Apple officially kicks Fortnite off the iPhone, iPad, banning Epic's developer account

Apple follows through on its warnings, after a judge declines to intervene.

Ian Sherr Contributor and Former Editor at Large / News
Ian Sherr (he/him/his) grew up in the San Francisco Bay Area, so he's always had a connection to the tech world. As an editor at large at CNET, he wrote about Apple, Microsoft, VR, video games and internet troubles. Aside from writing, he tinkers with tech at home, is a longtime fencer -- the kind with swords -- and began woodworking during the pandemic.
Ian Sherr
3 min read

Apple's battle with Fortnite's developer just got a little more epic. Apple ratcheted up pressure on Epic Games Friday, banning the company's developer account, effectively cutting it off from updating its Fortnite game on iPhones and iPads .

Apple and Epic are locked in a battle over money and power, and who gets to have them. Apple charges commissions of up to 30% from digital items bought through apps on its platform, including the silly clothes and popular dances Fortnite players buy for their characters that contribute to the billions of dollars the game's pulled in so far. Epic, which makes the popular online last-man-standing battle game, circumvented Apple's rules on Aug. 13 when it turned on hidden code within Fortnite to allow players to send direct payments to Epic.

Watch this: Epic v. Apple kicks off in court

Apple retaliated by kicking Fortnite off the app store. Epic retaliated with a lawsuit and public relations campaign against Apple, including a #FreeFortnite game tournament and a video mocking the company's iconic "1984" Macintosh Computer commercial.

A California judge overseeing the case between the two companies declined to stop Apple from banning Epic's account from its app store. Apple had said in court proceedings, and in public statements earlier, that it is willing to reinstate Epic's account if the company removes the changes from Fortnite while the two companies debate it at trial.

"The court recommended that Epic comply with the App Store guidelines while their case moves forward, guidelines they've followed for the past decade until they created this situation. Epic has refused," the company said, adding that Epic "repeatedly" submitted updates that still violated its guidelines. "We hope that we can work together again in the future, but unfortunately that is not possible today."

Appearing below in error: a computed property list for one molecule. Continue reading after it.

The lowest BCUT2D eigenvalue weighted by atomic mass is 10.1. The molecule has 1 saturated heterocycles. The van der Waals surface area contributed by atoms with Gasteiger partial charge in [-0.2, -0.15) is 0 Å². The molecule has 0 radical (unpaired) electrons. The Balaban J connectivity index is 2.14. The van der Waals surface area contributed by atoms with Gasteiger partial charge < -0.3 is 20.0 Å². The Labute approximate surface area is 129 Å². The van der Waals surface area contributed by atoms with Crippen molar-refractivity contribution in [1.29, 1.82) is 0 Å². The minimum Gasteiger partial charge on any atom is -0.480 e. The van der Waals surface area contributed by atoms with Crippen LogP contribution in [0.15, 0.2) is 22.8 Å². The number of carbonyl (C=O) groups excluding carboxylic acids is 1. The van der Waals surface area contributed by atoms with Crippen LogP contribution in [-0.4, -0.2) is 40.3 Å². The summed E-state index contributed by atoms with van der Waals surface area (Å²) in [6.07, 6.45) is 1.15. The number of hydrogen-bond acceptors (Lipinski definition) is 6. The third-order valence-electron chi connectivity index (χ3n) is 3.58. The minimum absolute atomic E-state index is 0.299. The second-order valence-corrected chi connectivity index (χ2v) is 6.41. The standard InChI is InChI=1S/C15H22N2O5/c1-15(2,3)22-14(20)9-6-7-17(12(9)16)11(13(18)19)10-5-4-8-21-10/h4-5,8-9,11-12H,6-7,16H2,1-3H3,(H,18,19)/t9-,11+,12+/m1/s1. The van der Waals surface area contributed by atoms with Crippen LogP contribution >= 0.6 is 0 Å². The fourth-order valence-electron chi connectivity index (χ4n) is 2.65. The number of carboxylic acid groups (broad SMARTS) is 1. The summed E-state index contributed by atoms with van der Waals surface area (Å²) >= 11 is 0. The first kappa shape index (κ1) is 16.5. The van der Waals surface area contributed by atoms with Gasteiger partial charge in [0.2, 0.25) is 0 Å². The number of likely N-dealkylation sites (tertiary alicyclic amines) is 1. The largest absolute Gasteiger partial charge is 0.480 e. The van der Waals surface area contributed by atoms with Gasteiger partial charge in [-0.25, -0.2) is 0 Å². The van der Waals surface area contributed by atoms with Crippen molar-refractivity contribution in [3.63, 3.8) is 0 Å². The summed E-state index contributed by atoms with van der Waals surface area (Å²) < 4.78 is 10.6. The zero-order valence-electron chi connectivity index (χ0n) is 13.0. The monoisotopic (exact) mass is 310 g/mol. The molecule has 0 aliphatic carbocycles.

Epic CEO Tim Sweeney criticized Apple's statement, saying the company didn't have to ban Epic's account. He also shared an attempted Fortnite update submitted to Apple, saying it would continue to offer alternative payment options. 

A similar but less public dynamic is playing out between Epic and Google, though the Fortnite maker's lawsuit in that case hasn't yet held its first hearing.

Apple's decision escalates pressure on Epic, whose Fortnite game counts more than 250 million people who've signed up to play between computers, phones , tablets and video game consoles. The game's become a cultural phenomenon, played by sports stars like baseball pitcher Josh Hader and musicians including Drake. Part of its popularity comes from its cartoonish feel, which makes it more palatable to parents, its easy-to-play-hard-to-master gameplay, and its newfound role as a new sort of social network for teens.

Though Epic is one of the largest companies to fight Apple over its App Store policies, it isn't the first. A growing list of companies have bristled at Apple's up to 30% commission, including Facebook . On Friday, the social network said Apple rejected an update to one of its apps that inform users of Apple's "tax." (Apple has criticized Facebook over its ad tracking practices for the past couple years, and implemented new technology changes in its upcoming iPhone software that could hurt Facebook's business.)

Apple said although it's banned Epic's account for developing Fortnite, it will allow the company's other legal entity that makes the Unreal Engine tools for game developers to continue using the app store.

The two companies are expected to meet in court again next month.